“There are two types of Democrats that we’ve seen emerge in the wake of Trump,” said Danielle Thomsen, a political science professor at Syracuse University. “The bulk of those are coming from the liberal Democratic end, but there are pockets of more conservative leaning Democrats that have the potential to anchor the party at the center and shape the party’s ideological course in the years to come.”
While the party’s current focus is winning back the House in 2018 — which would require flipping 23 GOP-held seats — experts say that a long-term, unified strategy to take back the White House remains a point of uncertainty. While Trump is already deeply unpopular, they say Democrats need to figure out how to bridge the fissures playing out within their ranks.
“Trump’s unpopularity and his apparent hostility to virtually everything Democrats believe in is a great motivation to the party and is helping it kind of at least temporarily taper over a lot of its divisions,” Masket said. But, “hatred of Trump is not necessarily enough for a governing agenda. That’s something that would be harder to put together and something that Democrats would have to deal with if they were to wind up back in power again anytime soon.”
For some Democratic candidates, a willingness to work across party lines can bolster electability. That was partly the case in Alabama’s special election, where Democrat Doug Jones was elected to the Senate in a deep-red state. While Jones’s campaign was bolstered by the allegations of sexual misconduct against his opponent, Roy Moore, his pledges to work across party lines was also a determining factor, said Paul Maslin, a Democratic pollster who worked on the Jones campaign.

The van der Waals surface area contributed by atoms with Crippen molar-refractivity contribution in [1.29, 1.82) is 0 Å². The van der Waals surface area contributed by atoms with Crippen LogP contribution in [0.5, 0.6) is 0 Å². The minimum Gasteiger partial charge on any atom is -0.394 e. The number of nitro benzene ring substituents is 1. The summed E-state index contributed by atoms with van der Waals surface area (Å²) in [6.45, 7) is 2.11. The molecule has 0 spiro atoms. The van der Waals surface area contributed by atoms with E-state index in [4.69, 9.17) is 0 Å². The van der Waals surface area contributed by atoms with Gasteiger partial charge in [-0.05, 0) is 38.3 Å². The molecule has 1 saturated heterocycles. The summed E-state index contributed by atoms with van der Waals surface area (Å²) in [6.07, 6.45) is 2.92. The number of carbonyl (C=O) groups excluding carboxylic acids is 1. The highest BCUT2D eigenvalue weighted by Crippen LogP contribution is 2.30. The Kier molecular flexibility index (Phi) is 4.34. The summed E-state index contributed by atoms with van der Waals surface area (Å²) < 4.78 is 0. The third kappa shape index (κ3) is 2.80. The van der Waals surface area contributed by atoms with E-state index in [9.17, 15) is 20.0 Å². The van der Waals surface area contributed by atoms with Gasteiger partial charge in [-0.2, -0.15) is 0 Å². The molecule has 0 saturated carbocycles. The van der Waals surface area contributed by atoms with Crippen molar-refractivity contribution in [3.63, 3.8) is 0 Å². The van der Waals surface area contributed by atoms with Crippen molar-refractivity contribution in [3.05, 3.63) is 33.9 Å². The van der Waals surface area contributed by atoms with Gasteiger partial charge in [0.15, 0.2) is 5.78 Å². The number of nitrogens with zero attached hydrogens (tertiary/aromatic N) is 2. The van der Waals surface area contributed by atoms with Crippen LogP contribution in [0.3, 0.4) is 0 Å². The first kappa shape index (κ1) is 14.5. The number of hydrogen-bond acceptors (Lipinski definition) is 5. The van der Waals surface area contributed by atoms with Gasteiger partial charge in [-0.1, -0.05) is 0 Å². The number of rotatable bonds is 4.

“In Jones, they saw sort of a breath of fresh air and a guy that’s talking about common ground and working across party lines and ultimately saying, ‘I’ll work with Dick Shelby, who is the Republican senator,’ and that’s a good thing and I think that was the opening in a place as conservative as Alabama,” he said.
Frances Lee, a professor of government and politics at the University of Maryland, said that a driving question facing the party is to what extent candidates are willing to work with Trump. She said the party is grappling with a new set of uncertainties under the current administration — like a Republican president skeptical of free trade and who may resonate with working-class Democrats in the country’s rust belt.
“Rust belt Democrats are not taking a hardline stance on Trump … But, other Democrats will say, ‘How can you work with someone who ran for office by demonizing immigrants?'” she said, adding, “I think it’s safe to say that among Democrats, it’s going to vary across regions. It’s not going to be one single type of candidate who is going to predominate everywhere.”
Experts say that for now, that means there will be progressive Democrats elected in some places, and more moderate candidates gaining traction in others. And, at least in the short-term, they say that lack of a unified message is fine.
“For 2018, if I were the party, I’d be pretty optimistic that there will be some bruising primary fights, but for the most part the common enemy of Trump and the Republicans will be enough so that whoever wins those primaries will generally be able to get the support of the vast majority of the party,” said Eric Schickler, a political science professor at the University of California at Berkeley. “The bigger question is will there be a candidate in 2020 who can bridge this divide and appeal to all different kinds of Democrats, and I think that’s an open question and a bigger challenge.”